AUSTIN (KXAN) — Under the guidance of Gov. Greg Abbott, retailers, restaurants, movie theaters and malls will be allowed to open May 1. Some are taking extra precautions, doing what it can to ease public concern and welcome the community into its doors.
On Monday, the governor issued the executive order, mandating that these locations only operate at 25% capacity.
It begs the question: Are we ready for that yet?
Some say it’s too soon.
“It just kind of makes me angry because why can’t we just wait it out and avoid more chaos and people getting sick and dying?” said Mikey Tooley.
For some, age is a factor.
“Most of the people I talked to, since I am younger, a lot of them just want to go out already and hang out with people,” said 13-year-old Zanya Pena.
“Well, I’m the opposite. I don’t think anyone wants to get back yet,” retorted Pena’s family member, Jazveniz Rojas.
Business owners can sense that hesitancy.
Flores Mexican Restaurant, which has several locations in Austin, posted on Facebook that all franchises will be reopening, operating within a 25% capacity cap mandated by the governor’s office.
Maria Flores, the owner and operator for 26 years, said she’s doing everything she can to go above and beyond the governor’s guidelines.
“We’re cleaning. We’ve never been cleaner! We are keeping everything sanitized and I’m teaching my staff about social distancing,” Flores said.
In addition, staff will be required to wear masks at all times, disinfected tables and chairs will be placed six feet apart from one another and guests will not be allowed to dine longer than 90 minutes. The restaurant will use disposable menus and will mandate guests waiting for their seating stay outside until they receive a text alert.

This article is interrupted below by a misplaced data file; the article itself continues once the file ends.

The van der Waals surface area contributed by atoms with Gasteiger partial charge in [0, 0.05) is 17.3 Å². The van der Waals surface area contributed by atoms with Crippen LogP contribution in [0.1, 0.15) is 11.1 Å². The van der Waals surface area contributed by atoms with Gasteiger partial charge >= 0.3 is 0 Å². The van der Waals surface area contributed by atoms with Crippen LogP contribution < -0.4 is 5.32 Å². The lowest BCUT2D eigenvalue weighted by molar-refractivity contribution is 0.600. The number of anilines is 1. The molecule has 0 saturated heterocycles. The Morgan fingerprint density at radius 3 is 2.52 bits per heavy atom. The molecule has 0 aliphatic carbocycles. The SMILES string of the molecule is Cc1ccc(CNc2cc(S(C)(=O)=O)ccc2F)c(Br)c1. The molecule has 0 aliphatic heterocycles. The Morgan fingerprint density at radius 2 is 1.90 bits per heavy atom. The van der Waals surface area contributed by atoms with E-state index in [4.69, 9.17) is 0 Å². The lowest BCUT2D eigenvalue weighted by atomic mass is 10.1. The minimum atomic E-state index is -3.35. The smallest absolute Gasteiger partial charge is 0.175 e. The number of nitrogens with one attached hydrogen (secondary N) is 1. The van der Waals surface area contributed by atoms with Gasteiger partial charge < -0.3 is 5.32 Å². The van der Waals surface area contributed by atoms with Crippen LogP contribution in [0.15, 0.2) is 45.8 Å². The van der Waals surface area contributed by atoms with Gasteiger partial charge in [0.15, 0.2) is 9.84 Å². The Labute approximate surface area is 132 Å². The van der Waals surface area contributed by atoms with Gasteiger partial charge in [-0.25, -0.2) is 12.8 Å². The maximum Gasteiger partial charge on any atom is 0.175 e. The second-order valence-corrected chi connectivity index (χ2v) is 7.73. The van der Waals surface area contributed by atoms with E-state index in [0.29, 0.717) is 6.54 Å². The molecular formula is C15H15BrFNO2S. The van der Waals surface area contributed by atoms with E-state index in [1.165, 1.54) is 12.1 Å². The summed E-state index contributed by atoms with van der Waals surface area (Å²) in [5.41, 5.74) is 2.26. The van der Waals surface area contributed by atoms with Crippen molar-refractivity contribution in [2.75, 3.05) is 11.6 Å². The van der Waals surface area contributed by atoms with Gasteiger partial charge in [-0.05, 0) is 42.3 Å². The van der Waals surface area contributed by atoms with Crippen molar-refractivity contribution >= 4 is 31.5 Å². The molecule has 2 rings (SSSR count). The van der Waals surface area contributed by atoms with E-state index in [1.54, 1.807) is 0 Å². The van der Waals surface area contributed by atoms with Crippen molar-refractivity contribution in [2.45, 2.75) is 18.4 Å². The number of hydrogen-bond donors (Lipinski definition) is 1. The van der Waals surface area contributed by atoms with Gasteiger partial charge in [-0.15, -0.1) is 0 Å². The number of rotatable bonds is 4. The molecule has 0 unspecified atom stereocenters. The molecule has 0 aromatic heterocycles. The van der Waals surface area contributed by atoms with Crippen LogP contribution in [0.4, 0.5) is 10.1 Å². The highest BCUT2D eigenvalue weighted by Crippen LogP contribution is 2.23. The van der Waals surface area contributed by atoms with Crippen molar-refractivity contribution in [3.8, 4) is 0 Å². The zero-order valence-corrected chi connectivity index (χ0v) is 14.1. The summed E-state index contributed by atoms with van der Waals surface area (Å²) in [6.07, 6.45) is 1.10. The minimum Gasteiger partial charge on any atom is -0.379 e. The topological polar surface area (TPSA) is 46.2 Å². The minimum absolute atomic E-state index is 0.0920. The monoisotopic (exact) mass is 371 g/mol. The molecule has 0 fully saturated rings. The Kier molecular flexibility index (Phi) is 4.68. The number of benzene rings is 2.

For Flores, opening back up isn’t about profit. It’s about giving jobs back to her staff and getting used to a new routine while learning from any inevitable mistakes along the way.
“We don’t expect people to come, we are actually expecting it to be slow, and we expect more curbside than dining in. But that will give us the opportunity to get everything right and get my staff in the training of getting used to doing everything right,” Flores said.
Hotels and restaurants across Italy are getting ready to welcome visitors. They’re sanitizing kitchens, tables rooms and lobbies.
A restaurant in Rome is installing Plexiglas barriers between tables and even on tables. One of the owners said the partitions will give diners a sense of security and safety.
Restaurants and bars in Italy have been told they can reopen on June 1, 2020. Museums libraries and retailers are allowed to open May 18, 2020.
State leaders say they’re in talks with federal officials to work on ways to get customers back into businesses without the establishments getting sued if someone contracts COVID-19 after visiting.
Opponents say it should be up to the court system to determine what happens, not congress. Those pushing for liability waivers say they should only be doled out to businesses following the rules.
“They’re being asked open their businesses at a 25% capacity. That’s difficult, but they’re doing it, they’re going to do it. And when they do that they shouldn’t have to have the fear and the danger in the womb of these lawsuits because they don’t do something perfectly,” said Texas House Speaker Dennis Bonnen.
“I think government’s focus right now needs to be increasing testing, and ensuring businesses that are up and are doing so in a safe manner, to where we’re minimizing exposure to the virus,” said House Democratic Caucus Chairman Chris Turner.
Congress represents what’s likely the fastest way to implement a liability waiver. State lawmakers don’t meet again until January unless the governor calls for a special session.